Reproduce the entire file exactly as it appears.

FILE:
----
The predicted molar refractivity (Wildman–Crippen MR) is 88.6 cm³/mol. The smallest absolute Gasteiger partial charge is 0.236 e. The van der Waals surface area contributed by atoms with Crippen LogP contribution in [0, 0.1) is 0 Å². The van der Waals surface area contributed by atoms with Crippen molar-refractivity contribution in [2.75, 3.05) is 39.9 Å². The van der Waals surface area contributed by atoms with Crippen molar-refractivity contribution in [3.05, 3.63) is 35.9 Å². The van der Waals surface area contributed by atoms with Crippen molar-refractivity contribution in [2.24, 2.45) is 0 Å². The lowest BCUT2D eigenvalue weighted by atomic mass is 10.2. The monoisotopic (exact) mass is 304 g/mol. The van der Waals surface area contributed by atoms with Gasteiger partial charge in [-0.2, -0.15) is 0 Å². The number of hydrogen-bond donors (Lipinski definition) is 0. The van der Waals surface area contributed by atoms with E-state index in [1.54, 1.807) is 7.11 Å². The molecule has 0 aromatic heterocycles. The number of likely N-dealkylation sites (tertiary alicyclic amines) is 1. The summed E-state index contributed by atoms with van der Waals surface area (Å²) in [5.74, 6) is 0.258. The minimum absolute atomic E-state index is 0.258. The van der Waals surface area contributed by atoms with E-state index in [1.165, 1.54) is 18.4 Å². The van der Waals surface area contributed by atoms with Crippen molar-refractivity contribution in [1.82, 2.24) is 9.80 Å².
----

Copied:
The predicted molar refractivity (Wildman–Crippen MR) is 88.6 cm³/mol. The smallest absolute Gasteiger partial charge is 0.236 e. The van der Waals surface area contributed by atoms with Crippen LogP contribution in [0, 0.1) is 0 Å². The van der Waals surface area contributed by atoms with Crippen molar-refractivity contribution in [2.75, 3.05) is 39.9 Å². The van der Waals surface area contributed by atoms with Crippen molar-refractivity contribution in [3.05, 3.63) is 35.9 Å². The van der Waals surface area contributed by atoms with Crippen molar-refractivity contribution in [2.24, 2.45) is 0 Å². The lowest BCUT2D eigenvalue weighted by atomic mass is 10.2. The monoisotopic (exact) mass is 304 g/mol. The van der Waals surface area contributed by atoms with Gasteiger partial charge in [-0.2, -0.15) is 0 Å². The number of hydrogen-bond donors (Lipinski definition) is 0. The van der Waals surface area contributed by atoms with E-state index in [1.54, 1.807) is 7.11 Å². The molecule has 0 aromatic heterocycles. The number of likely N-dealkylation sites (tertiary alicyclic amines) is 1. The summed E-state index contributed by atoms with van der Waals surface area (Å²) in [5.74, 6) is 0.258. The minimum absolute atomic E-state index is 0.258. The van der Waals surface area contributed by atoms with E-state index in [1.165, 1.54) is 18.4 Å². The van der Waals surface area contributed by atoms with Crippen molar-refractivity contribution in [1.82, 2.24) is 9.80 Å².